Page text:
I appreciate the leisurely, laid-back tempo of summer, but this week life slowed to a geriatric snail’s pace.

Friends have left town, some not to return for weeks. Children have fled for jobs out of state. And that 10-day vacation in August we’ve planned for months seems light years away.

Suddenly, my mate and I were exchanging blank looks like a pair of 8-year-olds on a rainy Saturday afternoon:

“What do you want to do?”

“I dunno. What do YOU want to do?”

So how would a couple of free and easy empty nesters — two consenting adults alone in the house for the next several weeks with no possibility of interruption — put the sizzle back into the sultry season?

Backyard bird-watching, of course.

Maybe it was a reaction to the death of our longtime canine companion last month. Or perhaps it was my desire to get back to nature without leaving the air-conditioned comfort of home. Possibly, it was because now that the Paris Hilton media circus has packed up its tents, there isn’t much worth watching on TV anymore. Whatever the reason, I asked my spouse to meet me out in the shed to rummage for old feeders, metal stands and hooks.

A passion was reborn.

“We need seed! And nectar for the hummingbirds! Let’s go to Home Depot and see what they’ve got,” I suggested, eagerly.

“YOU want to go to the Depot? With ME? But you always say you’re not in the mood,” my husband replied, a telltale glint in his eye.

“Never mind that,” I said, my hands exploring a tube-style, upside-down finch feeder I pulled from the top shelf. “Take me. Take me, now!”

Minutes later, my arms were holding big, bulging bags of safflower and niger seed. He was clutching a brand new rain gauge and a 75-foot, crack-resistant garden hose. We sped home, breathless with anticipation.

Soon, our own private bird land was established just outside the master bedroom window, with two full-to-the-top feeders, an overflowing birdbath and two hummingbird stations in view. Within the hour, I gasped with pleasure when two brilliant cardinals — a male and female — landed on the wooden tray and munched greedily on the safflower seeds.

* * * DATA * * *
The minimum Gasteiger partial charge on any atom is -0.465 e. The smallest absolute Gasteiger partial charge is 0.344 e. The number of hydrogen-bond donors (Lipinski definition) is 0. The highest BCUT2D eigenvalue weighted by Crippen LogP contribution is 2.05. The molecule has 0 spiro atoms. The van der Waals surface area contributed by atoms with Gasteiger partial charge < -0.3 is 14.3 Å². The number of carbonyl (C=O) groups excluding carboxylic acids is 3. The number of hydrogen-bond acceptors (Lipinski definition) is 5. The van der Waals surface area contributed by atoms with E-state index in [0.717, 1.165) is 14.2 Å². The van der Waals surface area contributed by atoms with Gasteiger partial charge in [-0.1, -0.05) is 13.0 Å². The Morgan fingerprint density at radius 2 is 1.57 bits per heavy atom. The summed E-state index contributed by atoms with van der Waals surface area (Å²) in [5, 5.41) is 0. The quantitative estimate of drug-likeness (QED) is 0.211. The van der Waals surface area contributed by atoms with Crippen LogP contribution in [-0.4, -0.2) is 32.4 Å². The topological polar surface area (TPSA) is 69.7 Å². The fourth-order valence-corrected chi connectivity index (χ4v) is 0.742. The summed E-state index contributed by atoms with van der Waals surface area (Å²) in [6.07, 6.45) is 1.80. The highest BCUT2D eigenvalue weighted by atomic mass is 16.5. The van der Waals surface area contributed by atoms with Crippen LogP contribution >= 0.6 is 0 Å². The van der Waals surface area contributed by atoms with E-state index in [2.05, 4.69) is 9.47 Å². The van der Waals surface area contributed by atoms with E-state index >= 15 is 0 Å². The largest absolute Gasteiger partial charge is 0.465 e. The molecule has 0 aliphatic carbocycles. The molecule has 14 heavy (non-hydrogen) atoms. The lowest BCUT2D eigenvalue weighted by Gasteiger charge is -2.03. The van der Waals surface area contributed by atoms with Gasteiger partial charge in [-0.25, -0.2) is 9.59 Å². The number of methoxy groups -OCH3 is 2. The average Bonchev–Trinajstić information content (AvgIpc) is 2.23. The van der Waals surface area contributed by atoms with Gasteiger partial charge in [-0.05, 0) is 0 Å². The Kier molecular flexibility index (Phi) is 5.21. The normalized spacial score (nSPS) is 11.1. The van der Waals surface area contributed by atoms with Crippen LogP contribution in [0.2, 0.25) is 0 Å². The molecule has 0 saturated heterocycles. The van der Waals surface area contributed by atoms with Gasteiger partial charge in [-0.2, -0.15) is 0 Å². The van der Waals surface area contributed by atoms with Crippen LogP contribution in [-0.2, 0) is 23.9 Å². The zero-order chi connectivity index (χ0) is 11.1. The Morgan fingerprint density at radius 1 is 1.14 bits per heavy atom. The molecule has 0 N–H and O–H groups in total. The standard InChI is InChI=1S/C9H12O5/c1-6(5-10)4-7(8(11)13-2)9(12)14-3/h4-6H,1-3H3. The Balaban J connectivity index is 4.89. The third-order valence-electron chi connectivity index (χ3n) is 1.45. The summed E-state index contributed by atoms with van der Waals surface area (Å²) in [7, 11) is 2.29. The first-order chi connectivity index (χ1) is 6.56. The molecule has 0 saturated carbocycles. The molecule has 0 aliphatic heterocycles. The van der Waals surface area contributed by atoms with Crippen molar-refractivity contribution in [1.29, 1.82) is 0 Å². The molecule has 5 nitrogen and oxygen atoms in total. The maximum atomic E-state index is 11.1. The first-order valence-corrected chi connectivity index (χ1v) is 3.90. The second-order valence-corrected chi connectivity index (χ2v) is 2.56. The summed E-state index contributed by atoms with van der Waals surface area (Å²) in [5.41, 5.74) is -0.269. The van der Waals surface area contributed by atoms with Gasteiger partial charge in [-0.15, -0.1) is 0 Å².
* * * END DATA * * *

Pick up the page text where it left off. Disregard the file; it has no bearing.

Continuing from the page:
I stretched out on the bed, transfixed at the sight, scared to move an inch lest my reflection in the window cause the gorgeous creatures to flee.

Just then, my husband bounded into the room and the cardinals outside took off like a shot.

“Any birds, yet?” he asked, innocently.

“You just scared them away!” I cried. “Come over here so they’ll come back.” I beckoned him to the bed.

(Needless to say, after 27 years of marriage, a man doesn’t get beckoned to bed every day, especially in the middle of the afternoon. This might explain why he leapt onto the mattress yelling, “Bird-watching, baby! Yeeeeee-haw!!!”)

“Ssshhh! Lie still,” I said. “You’ll scare them off again.”

For the next 20 minutes, we laid there in silence, watching small winged animals flit to and fro. We didn’t speak. We didn’t touch. We simply breathed and watched.

Then it dawned on me, in one of those life-altering revelations that Oprah calls an “Aha!” moment: Bird-watching is definitely an old person thing.

Still, I woke up the next morning wanting more. More feeders. More seed. More wildlife.

I dug out old bird identification books and read every word of the Code of Birding Ethics online. I discovered, to my delight, that Point Reyes, Calif., one of the finest bird-watching spots in North America, was along our planned vacation route next month. My heart stirred with excitement.

“Did you know that the Audubon Society says Sonoma County has some of the best bird-watching in the country?” I asked my husband over coffee. “Who needs wineries with all those new species to discover?”

The look on his face was unmistakably clear. I had gone too far. Out of the blue, I had a vision. There I was, a modern-day, binocular-toting, pith-helmeted Jane Hathaway dragging a reluctant Jethro Bodine through the redwood forest in hot pursuit of the elusive yellow-rumped warbler.

I realized, at that moment, that my partner did not share my new passion with equal enthusiasm. We would need another pastime.

“So, what do you want to do?” I asked.

“I dunno. What do YOU want to do?”